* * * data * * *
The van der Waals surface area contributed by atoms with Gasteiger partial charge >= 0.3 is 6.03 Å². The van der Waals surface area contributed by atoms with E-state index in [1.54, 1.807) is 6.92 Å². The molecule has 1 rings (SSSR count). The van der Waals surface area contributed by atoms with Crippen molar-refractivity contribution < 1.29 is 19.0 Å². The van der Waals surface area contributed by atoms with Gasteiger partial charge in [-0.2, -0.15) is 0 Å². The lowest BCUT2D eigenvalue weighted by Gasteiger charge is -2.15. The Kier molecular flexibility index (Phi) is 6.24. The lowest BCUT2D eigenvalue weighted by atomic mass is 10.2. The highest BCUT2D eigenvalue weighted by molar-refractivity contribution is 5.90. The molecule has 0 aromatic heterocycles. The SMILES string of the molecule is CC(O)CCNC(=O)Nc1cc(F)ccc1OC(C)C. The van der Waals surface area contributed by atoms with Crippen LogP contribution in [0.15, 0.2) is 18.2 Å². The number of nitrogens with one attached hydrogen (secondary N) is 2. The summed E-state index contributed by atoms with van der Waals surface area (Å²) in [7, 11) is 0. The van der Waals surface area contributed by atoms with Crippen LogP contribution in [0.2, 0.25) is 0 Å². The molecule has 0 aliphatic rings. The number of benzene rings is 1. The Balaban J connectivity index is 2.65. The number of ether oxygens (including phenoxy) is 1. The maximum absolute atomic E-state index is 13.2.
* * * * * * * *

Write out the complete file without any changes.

The van der Waals surface area contributed by atoms with Gasteiger partial charge >= 0.3 is 6.03 Å². The van der Waals surface area contributed by atoms with E-state index in [1.54, 1.807) is 6.92 Å². The molecule has 1 rings (SSSR count). The van der Waals surface area contributed by atoms with Crippen molar-refractivity contribution < 1.29 is 19.0 Å². The van der Waals surface area contributed by atoms with Gasteiger partial charge in [-0.2, -0.15) is 0 Å². The lowest BCUT2D eigenvalue weighted by Gasteiger charge is -2.15. The Kier molecular flexibility index (Phi) is 6.24. The lowest BCUT2D eigenvalue weighted by atomic mass is 10.2. The highest BCUT2D eigenvalue weighted by molar-refractivity contribution is 5.90. The molecule has 0 aromatic heterocycles. The SMILES string of the molecule is CC(O)CCNC(=O)Nc1cc(F)ccc1OC(C)C. The van der Waals surface area contributed by atoms with Crippen LogP contribution in [0.15, 0.2) is 18.2 Å². The number of nitrogens with one attached hydrogen (secondary N) is 2. The summed E-state index contributed by atoms with van der Waals surface area (Å²) in [7, 11) is 0. The van der Waals surface area contributed by atoms with Crippen LogP contribution in [0.2, 0.25) is 0 Å². The molecule has 0 aliphatic rings. The number of benzene rings is 1. The Balaban J connectivity index is 2.65. The number of ether oxygens (including phenoxy) is 1. The maximum absolute atomic E-state index is 13.2.